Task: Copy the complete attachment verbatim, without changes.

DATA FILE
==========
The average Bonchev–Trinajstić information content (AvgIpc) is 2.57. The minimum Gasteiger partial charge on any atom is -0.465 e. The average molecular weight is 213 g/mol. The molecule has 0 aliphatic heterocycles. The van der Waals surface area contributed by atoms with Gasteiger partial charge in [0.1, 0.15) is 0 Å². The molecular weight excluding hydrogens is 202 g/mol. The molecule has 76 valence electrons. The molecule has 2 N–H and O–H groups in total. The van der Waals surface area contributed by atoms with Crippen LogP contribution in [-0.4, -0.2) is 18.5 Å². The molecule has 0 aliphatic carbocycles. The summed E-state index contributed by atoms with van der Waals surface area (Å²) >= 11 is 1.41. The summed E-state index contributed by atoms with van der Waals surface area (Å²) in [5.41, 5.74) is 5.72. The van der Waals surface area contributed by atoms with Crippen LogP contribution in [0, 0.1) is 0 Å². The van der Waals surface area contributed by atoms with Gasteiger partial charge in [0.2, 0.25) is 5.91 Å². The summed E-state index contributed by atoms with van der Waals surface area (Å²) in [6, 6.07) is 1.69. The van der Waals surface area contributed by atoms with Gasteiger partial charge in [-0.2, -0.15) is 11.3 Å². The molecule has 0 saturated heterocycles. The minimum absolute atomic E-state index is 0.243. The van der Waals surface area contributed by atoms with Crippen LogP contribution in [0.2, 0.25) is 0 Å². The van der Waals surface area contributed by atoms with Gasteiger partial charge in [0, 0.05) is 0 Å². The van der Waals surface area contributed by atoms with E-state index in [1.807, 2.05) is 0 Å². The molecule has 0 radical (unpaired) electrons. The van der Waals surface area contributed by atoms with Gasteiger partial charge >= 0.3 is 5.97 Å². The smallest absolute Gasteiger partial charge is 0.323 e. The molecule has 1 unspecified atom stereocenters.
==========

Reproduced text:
The average Bonchev–Trinajstić information content (AvgIpc) is 2.57. The minimum Gasteiger partial charge on any atom is -0.465 e. The average molecular weight is 213 g/mol. The molecule has 0 aliphatic heterocycles. The van der Waals surface area contributed by atoms with Gasteiger partial charge in [0.1, 0.15) is 0 Å². The molecular weight excluding hydrogens is 202 g/mol. The molecule has 76 valence electrons. The molecule has 2 N–H and O–H groups in total. The van der Waals surface area contributed by atoms with Crippen LogP contribution in [-0.4, -0.2) is 18.5 Å². The molecule has 0 aliphatic carbocycles. The summed E-state index contributed by atoms with van der Waals surface area (Å²) >= 11 is 1.41. The summed E-state index contributed by atoms with van der Waals surface area (Å²) in [5.41, 5.74) is 5.72. The van der Waals surface area contributed by atoms with Crippen LogP contribution in [0, 0.1) is 0 Å². The van der Waals surface area contributed by atoms with Gasteiger partial charge in [0.2, 0.25) is 5.91 Å². The summed E-state index contributed by atoms with van der Waals surface area (Å²) in [6, 6.07) is 1.69. The van der Waals surface area contributed by atoms with Gasteiger partial charge in [-0.2, -0.15) is 11.3 Å². The molecule has 0 saturated heterocycles. The minimum absolute atomic E-state index is 0.243. The van der Waals surface area contributed by atoms with Crippen LogP contribution in [0.2, 0.25) is 0 Å². The van der Waals surface area contributed by atoms with Gasteiger partial charge in [0, 0.05) is 0 Å². The van der Waals surface area contributed by atoms with E-state index in [1.807, 2.05) is 0 Å². The molecule has 0 radical (unpaired) electrons. The van der Waals surface area contributed by atoms with Gasteiger partial charge >= 0.3 is 5.97 Å². The smallest absolute Gasteiger partial charge is 0.323 e. The molecule has 1 unspecified atom stereocenters.